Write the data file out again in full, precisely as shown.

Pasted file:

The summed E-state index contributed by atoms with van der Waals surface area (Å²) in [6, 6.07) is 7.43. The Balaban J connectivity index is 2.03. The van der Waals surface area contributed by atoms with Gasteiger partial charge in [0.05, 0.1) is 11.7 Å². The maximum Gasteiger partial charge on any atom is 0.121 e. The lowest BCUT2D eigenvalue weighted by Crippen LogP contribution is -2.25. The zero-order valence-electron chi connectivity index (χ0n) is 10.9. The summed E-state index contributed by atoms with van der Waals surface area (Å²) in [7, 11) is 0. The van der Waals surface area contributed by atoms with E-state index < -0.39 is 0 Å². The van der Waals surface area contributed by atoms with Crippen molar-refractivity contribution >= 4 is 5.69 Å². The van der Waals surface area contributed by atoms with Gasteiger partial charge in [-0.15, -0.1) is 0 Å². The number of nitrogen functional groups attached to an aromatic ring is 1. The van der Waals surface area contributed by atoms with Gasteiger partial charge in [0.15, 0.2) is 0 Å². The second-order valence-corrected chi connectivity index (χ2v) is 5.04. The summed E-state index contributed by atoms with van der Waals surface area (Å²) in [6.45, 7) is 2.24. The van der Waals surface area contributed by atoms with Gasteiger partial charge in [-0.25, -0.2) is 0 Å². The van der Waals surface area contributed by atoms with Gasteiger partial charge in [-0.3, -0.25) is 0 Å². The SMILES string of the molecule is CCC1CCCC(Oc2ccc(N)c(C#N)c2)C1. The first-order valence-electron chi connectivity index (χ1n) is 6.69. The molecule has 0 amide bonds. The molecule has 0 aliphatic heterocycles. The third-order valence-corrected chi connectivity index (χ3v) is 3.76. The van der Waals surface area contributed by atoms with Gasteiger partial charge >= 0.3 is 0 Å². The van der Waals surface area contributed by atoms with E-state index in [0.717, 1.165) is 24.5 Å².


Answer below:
The summed E-state index contributed by atoms with van der Waals surface area (Å²) in [6, 6.07) is 7.43. The Balaban J connectivity index is 2.03. The van der Waals surface area contributed by atoms with Gasteiger partial charge in [0.05, 0.1) is 11.7 Å². The maximum Gasteiger partial charge on any atom is 0.121 e. The lowest BCUT2D eigenvalue weighted by Crippen LogP contribution is -2.25. The zero-order valence-electron chi connectivity index (χ0n) is 10.9. The summed E-state index contributed by atoms with van der Waals surface area (Å²) in [7, 11) is 0. The van der Waals surface area contributed by atoms with E-state index < -0.39 is 0 Å². The van der Waals surface area contributed by atoms with Crippen molar-refractivity contribution >= 4 is 5.69 Å². The van der Waals surface area contributed by atoms with Gasteiger partial charge in [-0.15, -0.1) is 0 Å². The number of nitrogen functional groups attached to an aromatic ring is 1. The van der Waals surface area contributed by atoms with Gasteiger partial charge in [0.15, 0.2) is 0 Å². The second-order valence-corrected chi connectivity index (χ2v) is 5.04. The summed E-state index contributed by atoms with van der Waals surface area (Å²) in [6.45, 7) is 2.24. The van der Waals surface area contributed by atoms with Gasteiger partial charge in [-0.25, -0.2) is 0 Å². The van der Waals surface area contributed by atoms with Gasteiger partial charge in [-0.3, -0.25) is 0 Å². The SMILES string of the molecule is CCC1CCCC(Oc2ccc(N)c(C#N)c2)C1. The first-order valence-electron chi connectivity index (χ1n) is 6.69. The molecule has 0 amide bonds. The molecule has 0 aliphatic heterocycles. The third-order valence-corrected chi connectivity index (χ3v) is 3.76. The van der Waals surface area contributed by atoms with Gasteiger partial charge >= 0.3 is 0 Å². The van der Waals surface area contributed by atoms with E-state index in [0.717, 1.165) is 24.5 Å².